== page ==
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10 week old lab female. Brought her home a week ago. I'll be following Hillmans program for puppies but I'm coming across some issues. She will not give up the bumper, she has a really strong grip and I've tried putting my finger in her mouth and pushing the bumper into but it seems to aggrivate her more and bites down harder and wants to play tug of war. Either that or she'll turn around and bite my legs. She's shaking and chewing the bumpers as soon as she gets them in her mouth.

I've tried increasing her desire for the chase and her retrieves aren't too bad she does drop them occasionally and goes on to smell something else. This is the first retriever I've had with this issue of wanting to tug and not let go to retrieve. I don't take the bumper from her I just pet her or even carry her but she drops the bumper when I do that and I don't want to discourage her.

should I stop the retrieves for now or limit them?
how can I get her to let go of the bumper without risking putting her off of them?
How can I really get her to love retrieving?
Is this just a puppy quirk and it'll fade later on?
 

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Something you can try is once you have her back and under control, put one hand on the bumper and the other hand on her tail or lightly grab the flap of skin (flank?) from the leg to the belly. The natural response is to drop the bumper to insect what is behind them with their mouth.

Best of luck and enjoy 'em while they're young... they don't stay that size for long!
 

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I do not have tons of experience, but am following Hillmann for first time with our current 7 mo puppy(previously used Lardy+ other reading etc). I have always been able to open puppies mouths at any age. You should be practicing opening her mouth to examine teeth, handling her paws and ears daily, to make vet exams and nail clipping less stressful. It is important that you are able to physically remove something that you don't want her chewing or ingesting, especially before they learn the "leave it" command. I do that with our puppies from the start and they will easily open their mouth for me. Sounds like you are reluctant to "force" her to open her mouth as you don't want a possible bad association with retrieving bumpers. While you work on her becoming more comfortable with your hands in her mouth, try treats. Most pups will gladly drop the bumper if you offer a treat. Offer a high value treat when she retrieves. That way she is rewarded for retrieve AND coming to you. Have you tried tossing out another bumper as soon as she comes back to you with the first one? She needs to understand once she lets go, she gets rewarded. That reward must be whatever she values, a petting, a treat, or hopefully the chance to retrieve again. Sounds like she is excited to chase, remember 2 or 3 tosses at her age is plenty, and Hillmann stresses "chase" not retrieve in the beginning. Watch the video again, his puppy doesn't run straight out and back, and that is OK. That pup is 11 weeks at very beginning of DVD. Given that yours is only 10 weeks old, I might concentrate on sit and other things that she is doing correctly, rather than making a fuss and creating a bad habit before she is too young to know better. I am huge fan of "happy timing" at that age. Hillmann mentions this also. First 3-4 months try to get pups for walks out in woods and fields as much as possible traipsing over, under, around and through everything you can find. Dead logs, brush piles, streams and puddles, hills and ditches, tall grass and pricker bushes...try it all. Great bonding, wears them out, and my dogs will go through anything to get a bird. Don't judge your 10 wk pup by adult standards, or forecast future problems from her 10wk behaviors. Just love her and have fun with her, remember she's a baby yet. Trust that her well bred instincts will kick in, they will, all at different ages/stages.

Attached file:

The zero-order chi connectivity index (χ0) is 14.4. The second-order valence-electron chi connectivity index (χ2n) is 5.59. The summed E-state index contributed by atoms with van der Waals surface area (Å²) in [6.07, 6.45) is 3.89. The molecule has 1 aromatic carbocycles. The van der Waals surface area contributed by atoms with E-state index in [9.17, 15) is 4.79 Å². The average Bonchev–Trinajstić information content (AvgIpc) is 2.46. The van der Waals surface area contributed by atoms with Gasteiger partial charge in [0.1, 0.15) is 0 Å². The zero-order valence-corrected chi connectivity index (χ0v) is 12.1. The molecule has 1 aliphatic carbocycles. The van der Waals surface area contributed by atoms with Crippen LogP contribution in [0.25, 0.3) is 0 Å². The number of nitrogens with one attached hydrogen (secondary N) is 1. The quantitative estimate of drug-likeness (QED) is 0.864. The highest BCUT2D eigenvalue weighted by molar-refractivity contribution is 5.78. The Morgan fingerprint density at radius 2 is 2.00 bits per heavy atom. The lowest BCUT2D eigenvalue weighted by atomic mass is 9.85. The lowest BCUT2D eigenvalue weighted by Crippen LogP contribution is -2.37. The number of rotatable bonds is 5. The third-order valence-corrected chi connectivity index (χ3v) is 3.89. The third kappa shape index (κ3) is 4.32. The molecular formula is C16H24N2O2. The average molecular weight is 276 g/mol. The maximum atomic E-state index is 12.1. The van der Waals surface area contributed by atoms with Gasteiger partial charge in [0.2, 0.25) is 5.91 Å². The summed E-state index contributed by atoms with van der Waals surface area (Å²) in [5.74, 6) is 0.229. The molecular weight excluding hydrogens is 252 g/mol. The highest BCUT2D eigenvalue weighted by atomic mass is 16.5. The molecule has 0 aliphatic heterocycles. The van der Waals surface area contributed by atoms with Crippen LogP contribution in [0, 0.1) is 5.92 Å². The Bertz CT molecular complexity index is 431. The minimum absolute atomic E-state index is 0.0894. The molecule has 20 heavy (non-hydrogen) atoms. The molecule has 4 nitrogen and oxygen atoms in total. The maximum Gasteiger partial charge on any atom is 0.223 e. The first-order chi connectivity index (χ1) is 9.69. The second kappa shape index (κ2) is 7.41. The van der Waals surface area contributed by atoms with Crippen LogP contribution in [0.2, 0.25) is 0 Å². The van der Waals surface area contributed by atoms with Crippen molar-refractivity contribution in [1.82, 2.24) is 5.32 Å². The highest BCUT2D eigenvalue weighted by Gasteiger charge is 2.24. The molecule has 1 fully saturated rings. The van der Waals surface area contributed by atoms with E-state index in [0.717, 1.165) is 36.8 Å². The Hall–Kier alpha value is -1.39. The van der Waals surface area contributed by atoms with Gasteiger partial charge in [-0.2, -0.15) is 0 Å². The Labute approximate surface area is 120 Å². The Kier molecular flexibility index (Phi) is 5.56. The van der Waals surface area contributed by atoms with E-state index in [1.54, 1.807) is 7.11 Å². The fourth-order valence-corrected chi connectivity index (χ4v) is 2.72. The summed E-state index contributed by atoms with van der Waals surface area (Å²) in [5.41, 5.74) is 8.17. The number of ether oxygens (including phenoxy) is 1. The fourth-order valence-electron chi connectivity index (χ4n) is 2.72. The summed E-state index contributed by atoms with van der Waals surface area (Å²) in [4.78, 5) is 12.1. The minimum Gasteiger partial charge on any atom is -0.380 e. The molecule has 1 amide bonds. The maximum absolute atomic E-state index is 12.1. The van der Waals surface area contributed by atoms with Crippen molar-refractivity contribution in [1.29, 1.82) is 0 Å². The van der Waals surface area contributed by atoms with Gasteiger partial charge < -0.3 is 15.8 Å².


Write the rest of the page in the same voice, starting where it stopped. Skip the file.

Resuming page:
Hopefully you will get responses from more experienced people who have dealt with this particular issue before. Have you tried emailing Bill Hillmann? He and Mary are good at answering questions. Best of Luck.
 

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Try a treat when she brings it back to you as noted by dogluvah. Usually you can pinch her jaws, grab and praise (with a treat sometimes). Don't play tug of war with anything!
 

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If you're going to follow Hillmann's program follow it. Don't mix and match. The most important thing to keep in mind is how you want your puppy to be, not what it will do, to paraphrase Bill Hillmann.
Your puppy does not know the rules yet; neither did mine at that age. I followed Hillmann's DVD and came through these problems fine with a lot of dog left. Watch the DVD closely. Keep the puppy in balance and teach the dog the rules slowly and fairly.
 
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